As relevant here, Welfare and Institutions Code section 15634, subdivision (a) grants "care custodian[s]" immunity from civil liability for certain reports of known or suspected elder abuse. Civil Code section 47, subdivision (c) "extends a conditional privilege against defamation to statements made without malice on subjects of mutual interests." (Hawran v. Hixson (2012) 209 Cal.App.4th 256, 287.)
Absent a showing that the alleged conduct underlying a claim falls within one of the categories in section 425.16, subdivision (e), a defendant cannot establish that the anti-SLAPP statute protects that conduct. (Weinberg, supra, 110 Cal.App.4th at p. 1130.) Because appellant has failed to make that showing with respect to respondent's defamation and emotional distress claims, the trial court did not err in denying appellant's anti-SLAPP motion as to those claims. (See Baral, supra, 1 Cal.5th at p. 384; Cohen v. Brown, supra, 173 Cal.App.4th at p. 319.)
B. Malicious Prosecution Claim
In her first amended complaint, respondent included a claim for malicious prosecution based on appellant's cross-complaint, which the trial court had dismissed. Denying appellant's anti-SLAPP motion as to this claim, the court found that although the filing of the cross-complaint was protected activity, respondent had established a probability of success. Appellant challenges this conclusion, arguing respondent's claim is meritless. To establish a cause of action for the malicious prosecution of a civil proceeding, a plaintiff must show: (1) the defendant commenced or directed the commencement of the prior action; (2) the action was terminated in the plaintiff's favor; (3) the action lacked probable cause; and (4) the defendant initiated the action with malice. (Bertero v. National General Corp. (1974) 13 Cal.3d 43, 50 (Bertero).)
Invoking the affirmative defense of "advice of counsel," appellant contends respondent cannot establish his cross-complaint lacked probable cause. "Reliance upon the advice of counsel, in good faith and after full disclosure of the facts, customarily establishes probable cause." (Sosinsky v. Grant (1992) 6 Cal.App.4th 1548, 1556.) Thus, for this defense to apply, "counsel's advice must be sought in good faith [citation] and '. . . not as a mere cloak to protect one against a suit for malicious prosecution.'" (Bertero, supra, 13 Cal.3d at p. 54.)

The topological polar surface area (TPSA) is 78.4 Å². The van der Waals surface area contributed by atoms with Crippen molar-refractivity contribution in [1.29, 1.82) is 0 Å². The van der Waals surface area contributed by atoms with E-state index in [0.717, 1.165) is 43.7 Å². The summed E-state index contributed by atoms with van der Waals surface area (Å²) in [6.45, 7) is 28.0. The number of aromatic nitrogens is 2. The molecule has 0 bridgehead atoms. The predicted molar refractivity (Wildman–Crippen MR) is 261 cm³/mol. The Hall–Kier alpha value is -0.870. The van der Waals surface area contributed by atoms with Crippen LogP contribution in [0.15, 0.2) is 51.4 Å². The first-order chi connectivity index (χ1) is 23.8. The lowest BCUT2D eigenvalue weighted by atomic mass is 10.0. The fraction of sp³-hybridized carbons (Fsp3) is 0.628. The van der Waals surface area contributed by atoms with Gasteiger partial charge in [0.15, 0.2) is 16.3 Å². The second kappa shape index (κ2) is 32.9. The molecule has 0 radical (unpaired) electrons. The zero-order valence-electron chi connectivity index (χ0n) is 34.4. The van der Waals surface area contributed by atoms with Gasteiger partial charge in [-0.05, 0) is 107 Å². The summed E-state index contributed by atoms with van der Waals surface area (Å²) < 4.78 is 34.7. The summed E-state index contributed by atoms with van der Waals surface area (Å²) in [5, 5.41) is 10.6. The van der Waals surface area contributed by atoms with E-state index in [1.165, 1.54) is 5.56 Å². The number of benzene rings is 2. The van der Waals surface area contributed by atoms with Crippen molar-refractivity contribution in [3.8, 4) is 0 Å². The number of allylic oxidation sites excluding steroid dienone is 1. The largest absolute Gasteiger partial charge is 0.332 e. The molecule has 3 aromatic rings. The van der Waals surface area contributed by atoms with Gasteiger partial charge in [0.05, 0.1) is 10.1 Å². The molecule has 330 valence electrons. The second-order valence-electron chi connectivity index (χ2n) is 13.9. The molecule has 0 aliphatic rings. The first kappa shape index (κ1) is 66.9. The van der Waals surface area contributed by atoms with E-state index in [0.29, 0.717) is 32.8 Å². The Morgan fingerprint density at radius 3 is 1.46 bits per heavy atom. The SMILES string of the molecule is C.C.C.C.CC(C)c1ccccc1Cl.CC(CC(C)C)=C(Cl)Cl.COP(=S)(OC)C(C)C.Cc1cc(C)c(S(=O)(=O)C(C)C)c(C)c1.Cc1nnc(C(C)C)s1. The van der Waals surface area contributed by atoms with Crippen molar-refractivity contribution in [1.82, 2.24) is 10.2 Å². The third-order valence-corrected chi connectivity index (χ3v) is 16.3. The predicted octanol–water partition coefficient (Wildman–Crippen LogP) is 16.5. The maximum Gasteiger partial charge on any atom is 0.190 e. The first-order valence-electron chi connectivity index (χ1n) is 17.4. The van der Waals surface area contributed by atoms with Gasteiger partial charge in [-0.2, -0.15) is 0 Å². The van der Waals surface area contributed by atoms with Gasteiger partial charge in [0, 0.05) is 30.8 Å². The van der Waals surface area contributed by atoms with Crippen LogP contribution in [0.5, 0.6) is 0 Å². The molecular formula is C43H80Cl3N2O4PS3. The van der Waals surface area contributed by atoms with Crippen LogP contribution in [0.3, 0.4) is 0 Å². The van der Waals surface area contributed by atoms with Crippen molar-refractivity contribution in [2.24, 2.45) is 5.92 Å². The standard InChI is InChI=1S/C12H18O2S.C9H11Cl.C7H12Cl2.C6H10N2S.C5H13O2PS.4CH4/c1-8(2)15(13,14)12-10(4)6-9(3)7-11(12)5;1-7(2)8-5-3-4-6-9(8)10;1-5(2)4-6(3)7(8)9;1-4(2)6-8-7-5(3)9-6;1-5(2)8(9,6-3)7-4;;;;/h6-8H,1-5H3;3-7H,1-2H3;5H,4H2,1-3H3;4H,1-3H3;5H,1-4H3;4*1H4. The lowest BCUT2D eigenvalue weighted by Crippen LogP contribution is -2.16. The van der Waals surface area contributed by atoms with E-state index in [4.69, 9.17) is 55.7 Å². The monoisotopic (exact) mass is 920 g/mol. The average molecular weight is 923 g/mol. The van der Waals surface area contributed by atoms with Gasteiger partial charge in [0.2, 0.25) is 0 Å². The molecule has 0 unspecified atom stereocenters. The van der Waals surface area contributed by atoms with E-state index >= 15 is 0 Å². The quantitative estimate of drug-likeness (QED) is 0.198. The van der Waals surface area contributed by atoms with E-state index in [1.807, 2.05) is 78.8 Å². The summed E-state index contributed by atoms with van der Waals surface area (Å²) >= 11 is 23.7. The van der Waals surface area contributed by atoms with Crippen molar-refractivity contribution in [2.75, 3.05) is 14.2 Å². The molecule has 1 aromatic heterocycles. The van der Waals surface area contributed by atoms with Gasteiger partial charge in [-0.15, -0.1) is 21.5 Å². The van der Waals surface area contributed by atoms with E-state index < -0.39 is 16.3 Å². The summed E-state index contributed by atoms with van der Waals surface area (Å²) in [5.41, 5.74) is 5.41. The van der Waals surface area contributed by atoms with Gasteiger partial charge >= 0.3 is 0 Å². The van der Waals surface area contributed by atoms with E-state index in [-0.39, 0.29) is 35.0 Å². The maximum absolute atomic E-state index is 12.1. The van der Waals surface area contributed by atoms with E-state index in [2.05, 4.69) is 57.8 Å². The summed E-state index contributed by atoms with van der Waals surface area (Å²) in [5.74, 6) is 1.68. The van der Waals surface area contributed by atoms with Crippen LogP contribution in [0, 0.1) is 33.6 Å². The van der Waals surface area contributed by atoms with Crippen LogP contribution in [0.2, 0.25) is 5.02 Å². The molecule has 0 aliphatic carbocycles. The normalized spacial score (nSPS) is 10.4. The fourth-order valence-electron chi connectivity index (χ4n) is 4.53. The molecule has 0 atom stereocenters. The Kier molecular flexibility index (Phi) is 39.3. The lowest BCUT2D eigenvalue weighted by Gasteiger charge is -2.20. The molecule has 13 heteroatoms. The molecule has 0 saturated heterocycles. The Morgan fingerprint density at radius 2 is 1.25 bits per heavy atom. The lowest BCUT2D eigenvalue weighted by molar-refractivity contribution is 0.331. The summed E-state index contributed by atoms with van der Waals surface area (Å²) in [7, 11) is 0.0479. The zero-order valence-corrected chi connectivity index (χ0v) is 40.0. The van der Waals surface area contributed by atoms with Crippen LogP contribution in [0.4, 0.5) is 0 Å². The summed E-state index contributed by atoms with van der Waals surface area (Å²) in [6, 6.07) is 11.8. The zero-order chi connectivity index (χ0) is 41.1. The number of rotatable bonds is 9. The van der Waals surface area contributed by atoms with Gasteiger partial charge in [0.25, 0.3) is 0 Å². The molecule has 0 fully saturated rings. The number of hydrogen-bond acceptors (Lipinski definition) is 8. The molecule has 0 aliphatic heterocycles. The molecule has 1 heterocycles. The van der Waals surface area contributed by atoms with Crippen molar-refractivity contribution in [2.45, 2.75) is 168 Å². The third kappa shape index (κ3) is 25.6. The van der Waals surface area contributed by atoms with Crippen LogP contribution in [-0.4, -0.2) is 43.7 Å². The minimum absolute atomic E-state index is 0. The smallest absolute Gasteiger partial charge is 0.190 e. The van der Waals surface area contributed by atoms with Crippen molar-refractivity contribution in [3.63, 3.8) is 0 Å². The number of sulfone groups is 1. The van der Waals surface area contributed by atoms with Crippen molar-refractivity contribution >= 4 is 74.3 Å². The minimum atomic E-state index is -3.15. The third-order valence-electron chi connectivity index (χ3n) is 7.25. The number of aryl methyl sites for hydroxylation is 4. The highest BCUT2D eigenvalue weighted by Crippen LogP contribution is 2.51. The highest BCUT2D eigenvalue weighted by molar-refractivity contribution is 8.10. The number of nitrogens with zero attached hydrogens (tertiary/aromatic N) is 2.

"The burden of proving this affirmative defense is, of course, on the party seeking to benefit by it." (Bertero, supra, 13 Cal.3d at p. 54.) "When evaluating an affirmative defense in connection with the second prong of the analysis of an anti-SLAPP motion, the court, following the summary-judgment-like rubric, generally should consider whether the defendant's evidence in support of an affirmative defense is sufficient, and if so, whether the plaintiff has introduced contrary evidence, which, if accepted, would negate the defense." (Bently Reserve LP v. Papaliolios (2013) 218 Cal.App.4th 418, 434.)
Here, appellant provided a declaration in which he stated he was unfamiliar with the legal system and had given his then-counsel Paukert "all the information" and truthfully answered any questions Paukert had. He further stated he had relied on Paukert's advice that he had a valid claim for defamation against respondent, "trusting him, his judgment, his expertise, and his skills."
Evidence in the record indicates, however, that appellant did not rely on Paukert's advice in good faith. As noted, appellant sought the advice of a different attorney regarding one of respondent's discovery requests, and thereafter informed Paukert he was "unwilling to provide" the requested documents; appellant then instructed Paukert to oppose the request, presumably in accordance with the other attorney's advice. Appellant also submitted his own declaration to the court, in support of his opposition to respondent's discovery requests, consisting largely of argument and including citation to legal authority. Finally, after Paukert had obtained respondent's agreement to postpone a scheduled hearing due to Paukert's scheduling conflict, appellant insisted the hearing not be continued.